Perhaps through no fault of his own—it is difficult to thrive in the conditions that exist currently at BC—Towles has come no where close to replicating that number, and in fact is completing less than half his throws. That’s still an improvement!

He’s the best option they have, and if he can’t go this weekend, BC will be reaching once more into the Void Of Who The Hell Knows Who This Guy Is Or What He Might Do. That has yet to end well. But then, what has?

The Eagles are woefully inefficient whether they’re throwing or passing. They rank 100th or worst on 1st downs, 2nd downs, and 3rd downs. And they are still desperately trying to pretend like they don’t need a quarterback, electing to run the ball on 70.1% of standard downs, well above the national average of 59.9%.

BC even runs the ball on passing downs 47.3% of the time. The national average is 34.7%.

Every week it’s like Boston College steps into a starship simulator and tries to take down the Kobayashi Maru. The phasers don’t work, the photon torpedoes ain’t doin’ shit, and the shields, man, the damn shields are tired from having to do all the work around here and have a few bones to pick with the phasers and photon torpedoes.

I mean, running the ball 70% of the time on standard downs—how do you characterize that? Is it madness? Incredibly sober accounting? A pure give-no-cares approach? BC may simply call plays using a board game spinner with play suggestions annotated with some variation of “this probably won’t work,” the expletives increasing in both number and degree with each subsequent entry.

Boston College S&P+ national rank Yds/Play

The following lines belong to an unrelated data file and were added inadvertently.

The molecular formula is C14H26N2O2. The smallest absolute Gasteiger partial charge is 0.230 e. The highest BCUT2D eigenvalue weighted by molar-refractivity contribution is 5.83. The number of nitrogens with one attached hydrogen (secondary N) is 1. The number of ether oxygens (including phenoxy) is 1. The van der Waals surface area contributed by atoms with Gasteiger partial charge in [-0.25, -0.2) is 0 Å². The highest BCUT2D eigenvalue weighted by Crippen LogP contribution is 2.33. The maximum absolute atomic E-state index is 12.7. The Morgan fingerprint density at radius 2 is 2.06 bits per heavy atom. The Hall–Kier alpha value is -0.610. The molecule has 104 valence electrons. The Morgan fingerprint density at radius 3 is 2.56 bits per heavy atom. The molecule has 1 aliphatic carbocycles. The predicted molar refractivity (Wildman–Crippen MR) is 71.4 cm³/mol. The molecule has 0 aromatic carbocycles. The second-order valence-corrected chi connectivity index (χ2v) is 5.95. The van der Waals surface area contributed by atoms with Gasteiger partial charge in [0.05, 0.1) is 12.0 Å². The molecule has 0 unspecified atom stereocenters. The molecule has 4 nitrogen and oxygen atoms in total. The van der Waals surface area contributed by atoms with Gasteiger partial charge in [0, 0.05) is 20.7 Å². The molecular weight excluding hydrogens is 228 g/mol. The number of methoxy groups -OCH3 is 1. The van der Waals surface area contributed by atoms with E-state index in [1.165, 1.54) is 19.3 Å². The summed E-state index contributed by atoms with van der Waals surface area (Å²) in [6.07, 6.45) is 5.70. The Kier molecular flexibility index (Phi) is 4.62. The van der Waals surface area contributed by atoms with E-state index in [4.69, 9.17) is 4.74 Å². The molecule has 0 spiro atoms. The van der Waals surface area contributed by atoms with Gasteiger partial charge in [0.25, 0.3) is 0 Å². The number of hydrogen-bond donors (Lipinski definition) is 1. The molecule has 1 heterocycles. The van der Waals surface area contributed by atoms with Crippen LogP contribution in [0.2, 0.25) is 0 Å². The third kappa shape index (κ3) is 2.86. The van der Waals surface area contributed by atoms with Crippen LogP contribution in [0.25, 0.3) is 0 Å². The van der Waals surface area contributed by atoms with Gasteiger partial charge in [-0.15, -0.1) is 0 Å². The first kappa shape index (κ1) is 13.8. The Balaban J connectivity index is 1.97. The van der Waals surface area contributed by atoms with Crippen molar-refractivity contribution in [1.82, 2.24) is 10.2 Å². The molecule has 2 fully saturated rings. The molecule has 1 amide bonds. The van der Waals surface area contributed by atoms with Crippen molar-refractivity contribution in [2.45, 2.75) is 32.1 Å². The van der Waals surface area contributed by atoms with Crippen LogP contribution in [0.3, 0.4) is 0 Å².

(national rank)
(national rank)
Yds/Pass Att.
(national rank)
2015 Defense 3 4.1 (1) 2.4 (1) 6.2 (19)
2016 Defense 16 4.9 (19) 3.0 (7) 7.3 (66)

Boston College’s defense is well above average again. The Eagles have been exceptionally efficient on running plays, and its defensive line is one of the most disruptive in the country.

And you do not want to get stuck in a lot of passing downs against this group. BC ranks second in passing downs success rate, allowing successful plays in those situations only 16% of the time. It also ranks third in sack rate on passing downs. (A passing down is 2nd-and-8+, 3rd-and-5+, 4th-and-5+. Everything else is a standard down.)

But when the Eagles do inevitably break down, often they do so spectacularly—when opponents piece together successful plays, they tend to be more successful than your typical successful play, if that makes sense. There’s a baseline for everything, folks! (See: IsoPPP)

And they’re riding an alarming trend lately: Clemson averaged 8.3 yards per play against them, and last weekend Syracuse posted better than 7.0 yards per play. They’ve allowed 6+ YPP to three of their four ACC opponents, after allowing only one team to hit that mark in 2015. Only two ACC opponents even cracked 5.0 YPP against BC in 2015 (NCSU, Clemson).

It’s hard to imagine BC’s defense remaining that vulnerable-looking through the rest of league play, but the results to date point to a unit that’s a bit easier to scheme, even if its front seven remains tough as hell.